Danielle:
So what’s the editing process like for you, then?

Michael:
I think the legacy of journalism is that I write a very, very, very… it sounds wrong to say this because I write a book a year but I don’t regard myself as writing quickly. I mean my first draft will take about eight months, and it will be very close to being the finished product. And even though I might rewrite it again six times, initially a rewrite might only take a week, and towards the end the rewrite will take two days, because I'm changing less and less with each of those rewrites.

I tend to create a first draft that’s very close to the final. I wish at times I was the sort of writer that just throws it down on the page and I'll go back and fix it later, but I tend to have to… it’s a bit like that idea, you've probably heard it in writing terms, people talk about whether someone is a settler or an explorer. The explorer is the writer that charges ahead and just keeps planting flags and keeps going and just gets the story down, and plants flags along the way and then goes back later and creates chapters around those flags, whereas the settler gets to the first little place, builds a town, makes sure they’re really happy with that town, and then they move on and build another town, and I’m more that style of writer.

Danielle:
I mean you just mentioned that you do write pretty much a book a year, nine books since 2004. But, you did mention in the acknowledgements of Watching You that you often feel like you’re out of ideas when you get to the end of a book.

Michael:
Yeah, no, I wish I was one of those writers that had a drawer full of ideas that I could just open up and just pull a new one out, and I’m not like that. And towards the end of a book, I'm sort of almost probably two-thirds the way through the first draft of another book now, and as I get towards the end of that I'll begin to panic about the fact that I don’t have another idea for the one after it. And I will finish exhausted thinking that I've used up every decent idea and clever line and nice description, and all of it’s gone. And, I will be convinced that there’s nothing more that is going to come, that’s it. A few hours later my wife will find me in my office and there will be something I’ll be writing. I literally finished one book and two hours later I’ve started a new one.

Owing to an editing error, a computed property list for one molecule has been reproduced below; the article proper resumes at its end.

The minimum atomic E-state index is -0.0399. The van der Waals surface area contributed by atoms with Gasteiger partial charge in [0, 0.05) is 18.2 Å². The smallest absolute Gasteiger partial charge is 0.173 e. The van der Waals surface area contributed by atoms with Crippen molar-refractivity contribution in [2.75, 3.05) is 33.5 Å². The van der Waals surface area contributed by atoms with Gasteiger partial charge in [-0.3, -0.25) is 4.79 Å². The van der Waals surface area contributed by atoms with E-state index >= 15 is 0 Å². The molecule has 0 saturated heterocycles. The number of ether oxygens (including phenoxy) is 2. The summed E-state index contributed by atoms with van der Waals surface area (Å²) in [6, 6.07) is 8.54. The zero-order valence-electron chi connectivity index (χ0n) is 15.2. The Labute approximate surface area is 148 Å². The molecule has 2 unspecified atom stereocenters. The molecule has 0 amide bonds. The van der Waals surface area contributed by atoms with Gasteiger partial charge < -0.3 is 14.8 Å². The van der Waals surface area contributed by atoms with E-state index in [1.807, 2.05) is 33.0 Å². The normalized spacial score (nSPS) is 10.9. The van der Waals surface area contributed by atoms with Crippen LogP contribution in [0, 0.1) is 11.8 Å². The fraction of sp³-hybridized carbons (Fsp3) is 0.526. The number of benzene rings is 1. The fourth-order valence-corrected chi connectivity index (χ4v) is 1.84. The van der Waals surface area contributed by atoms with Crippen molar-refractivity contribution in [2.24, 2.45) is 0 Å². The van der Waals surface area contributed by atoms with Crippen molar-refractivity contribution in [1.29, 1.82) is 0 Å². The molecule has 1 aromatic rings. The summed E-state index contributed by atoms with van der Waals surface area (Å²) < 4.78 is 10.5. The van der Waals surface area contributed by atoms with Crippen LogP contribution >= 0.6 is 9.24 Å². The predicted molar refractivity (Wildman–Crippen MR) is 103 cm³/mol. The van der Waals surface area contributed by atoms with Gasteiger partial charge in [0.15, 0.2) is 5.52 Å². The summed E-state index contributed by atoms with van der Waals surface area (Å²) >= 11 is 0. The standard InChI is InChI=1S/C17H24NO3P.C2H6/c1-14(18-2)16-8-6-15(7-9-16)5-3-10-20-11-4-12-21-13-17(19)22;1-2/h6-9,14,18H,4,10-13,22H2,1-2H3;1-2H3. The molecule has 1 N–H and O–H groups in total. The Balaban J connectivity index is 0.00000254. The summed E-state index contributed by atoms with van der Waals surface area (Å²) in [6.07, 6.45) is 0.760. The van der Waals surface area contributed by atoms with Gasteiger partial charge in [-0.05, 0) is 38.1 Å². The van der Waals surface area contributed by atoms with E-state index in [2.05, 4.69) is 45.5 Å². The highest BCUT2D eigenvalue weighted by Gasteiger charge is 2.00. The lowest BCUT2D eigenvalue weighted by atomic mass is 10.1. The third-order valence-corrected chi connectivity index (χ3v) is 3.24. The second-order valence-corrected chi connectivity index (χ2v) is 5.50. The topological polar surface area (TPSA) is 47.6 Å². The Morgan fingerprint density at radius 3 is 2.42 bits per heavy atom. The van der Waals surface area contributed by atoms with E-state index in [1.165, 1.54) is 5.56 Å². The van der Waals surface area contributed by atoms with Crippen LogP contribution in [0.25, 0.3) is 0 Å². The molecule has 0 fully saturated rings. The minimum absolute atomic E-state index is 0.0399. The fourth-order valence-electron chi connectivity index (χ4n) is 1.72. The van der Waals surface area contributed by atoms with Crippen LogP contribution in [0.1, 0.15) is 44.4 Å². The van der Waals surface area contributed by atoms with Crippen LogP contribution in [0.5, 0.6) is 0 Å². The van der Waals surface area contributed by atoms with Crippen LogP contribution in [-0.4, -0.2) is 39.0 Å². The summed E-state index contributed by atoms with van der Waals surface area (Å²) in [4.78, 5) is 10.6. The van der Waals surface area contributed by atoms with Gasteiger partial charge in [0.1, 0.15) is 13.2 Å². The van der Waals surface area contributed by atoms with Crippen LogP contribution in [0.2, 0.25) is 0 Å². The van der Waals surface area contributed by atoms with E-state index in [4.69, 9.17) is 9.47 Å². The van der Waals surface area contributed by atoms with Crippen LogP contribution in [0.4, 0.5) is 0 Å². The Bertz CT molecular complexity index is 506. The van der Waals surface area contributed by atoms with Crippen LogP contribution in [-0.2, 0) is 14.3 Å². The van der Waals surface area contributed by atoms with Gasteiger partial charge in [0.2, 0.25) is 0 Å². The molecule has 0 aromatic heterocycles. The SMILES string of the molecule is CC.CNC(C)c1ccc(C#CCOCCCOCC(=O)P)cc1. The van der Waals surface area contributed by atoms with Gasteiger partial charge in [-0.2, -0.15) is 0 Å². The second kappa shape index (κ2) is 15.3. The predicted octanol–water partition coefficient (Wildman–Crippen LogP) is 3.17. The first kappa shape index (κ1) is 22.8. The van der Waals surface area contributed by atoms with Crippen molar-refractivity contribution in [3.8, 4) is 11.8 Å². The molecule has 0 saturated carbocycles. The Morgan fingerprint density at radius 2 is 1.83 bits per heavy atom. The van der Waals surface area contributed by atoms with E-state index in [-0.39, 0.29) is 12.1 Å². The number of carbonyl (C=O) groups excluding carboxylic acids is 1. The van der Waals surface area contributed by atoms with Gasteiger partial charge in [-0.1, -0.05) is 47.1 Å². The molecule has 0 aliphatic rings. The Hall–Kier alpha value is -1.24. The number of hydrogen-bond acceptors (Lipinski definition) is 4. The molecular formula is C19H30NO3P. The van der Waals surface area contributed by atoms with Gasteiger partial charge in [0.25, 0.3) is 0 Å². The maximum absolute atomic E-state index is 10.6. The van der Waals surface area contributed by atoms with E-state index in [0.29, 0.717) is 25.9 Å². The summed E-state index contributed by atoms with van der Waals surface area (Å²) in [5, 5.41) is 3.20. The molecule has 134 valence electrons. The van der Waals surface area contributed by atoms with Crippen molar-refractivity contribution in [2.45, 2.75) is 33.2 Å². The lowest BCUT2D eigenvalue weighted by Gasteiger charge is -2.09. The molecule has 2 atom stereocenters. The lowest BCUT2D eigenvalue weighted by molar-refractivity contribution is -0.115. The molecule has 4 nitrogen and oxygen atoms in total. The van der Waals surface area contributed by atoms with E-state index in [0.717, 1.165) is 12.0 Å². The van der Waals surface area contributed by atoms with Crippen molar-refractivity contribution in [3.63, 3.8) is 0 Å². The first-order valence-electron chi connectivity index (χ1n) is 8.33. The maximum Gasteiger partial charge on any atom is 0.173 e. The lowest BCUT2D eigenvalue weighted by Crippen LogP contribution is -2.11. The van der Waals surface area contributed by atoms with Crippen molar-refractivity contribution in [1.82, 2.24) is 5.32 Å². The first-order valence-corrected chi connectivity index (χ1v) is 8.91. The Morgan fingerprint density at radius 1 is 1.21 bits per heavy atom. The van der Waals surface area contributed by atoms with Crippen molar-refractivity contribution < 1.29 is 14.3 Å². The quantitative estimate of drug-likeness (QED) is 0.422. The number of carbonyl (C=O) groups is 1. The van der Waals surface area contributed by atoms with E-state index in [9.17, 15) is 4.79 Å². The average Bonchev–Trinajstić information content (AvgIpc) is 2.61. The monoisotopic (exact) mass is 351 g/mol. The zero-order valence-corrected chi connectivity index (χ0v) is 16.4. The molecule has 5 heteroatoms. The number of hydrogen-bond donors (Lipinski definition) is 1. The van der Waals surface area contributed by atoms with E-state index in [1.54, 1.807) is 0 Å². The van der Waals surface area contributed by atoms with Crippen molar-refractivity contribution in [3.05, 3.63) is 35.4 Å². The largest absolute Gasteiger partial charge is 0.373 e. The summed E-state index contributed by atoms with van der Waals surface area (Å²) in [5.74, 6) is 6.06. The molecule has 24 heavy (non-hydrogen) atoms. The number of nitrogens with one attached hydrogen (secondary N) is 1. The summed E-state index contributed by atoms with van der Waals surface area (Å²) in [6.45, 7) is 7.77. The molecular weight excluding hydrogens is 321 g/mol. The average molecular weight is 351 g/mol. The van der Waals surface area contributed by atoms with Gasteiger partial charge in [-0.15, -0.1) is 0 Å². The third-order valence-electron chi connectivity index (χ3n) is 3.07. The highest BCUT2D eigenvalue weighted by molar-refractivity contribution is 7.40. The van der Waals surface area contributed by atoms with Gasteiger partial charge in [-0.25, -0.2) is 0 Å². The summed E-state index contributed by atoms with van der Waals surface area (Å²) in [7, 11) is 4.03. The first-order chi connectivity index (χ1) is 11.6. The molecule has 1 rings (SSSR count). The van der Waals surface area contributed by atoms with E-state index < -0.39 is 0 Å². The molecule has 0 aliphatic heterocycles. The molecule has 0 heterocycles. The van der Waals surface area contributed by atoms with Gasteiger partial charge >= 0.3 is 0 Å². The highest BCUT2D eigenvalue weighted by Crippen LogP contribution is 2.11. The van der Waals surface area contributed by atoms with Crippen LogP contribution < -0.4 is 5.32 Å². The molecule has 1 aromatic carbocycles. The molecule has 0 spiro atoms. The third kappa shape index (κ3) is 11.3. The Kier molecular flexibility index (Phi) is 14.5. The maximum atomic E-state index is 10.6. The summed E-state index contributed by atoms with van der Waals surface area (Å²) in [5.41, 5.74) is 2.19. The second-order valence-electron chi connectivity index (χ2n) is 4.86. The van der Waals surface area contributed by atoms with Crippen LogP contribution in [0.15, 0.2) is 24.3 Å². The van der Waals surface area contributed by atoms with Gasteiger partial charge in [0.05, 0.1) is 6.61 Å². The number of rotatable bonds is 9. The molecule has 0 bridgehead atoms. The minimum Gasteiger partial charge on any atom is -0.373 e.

Danielle:
Wow. So, it’s just a spark, there’s no strategy or anything that you use to get over that post book funk?

Michael:
I guess the book I'm writing now, which will come out next  year, it’s called Life or Death, and it’s from something that I read many years ago and I cut it out, a little paragraph out of a paper and I found it in a folder, and I suppose over the last 10 years I've thought a lot about it, and it’s about some guy who had served a long prison sentence that escapes the day before he’s due to be released. And I just kept thinking, it kept going over in my head, ‘Why would someone do that? Why would they escape..?'

And it’s taken me sort of 10 years to think of why, but now that’s the novel I’m writing.

Danielle:
On the whole crime genre and thrillers, what’s the appeal to you about writing those books, and why do you think readers love it so much as well?

Michael:
I'm a sort of accidental crime writer. I didn’t set out in that first novel to write a crime novel. I was very fortunate to write 117 pages and have it become the subject of a bidding war at the London Book Fair. And nobody asked me how it ended, and I certainly didn’t know how it ended, because as I mentioned I don’t plot in advance. And I had no real idea that it was a crime novel. I knew… I knew it was sort of a bit like North by Northwest, that sort of famous Hitchcock film of case of mistaken identity, it was going to be that sort of story.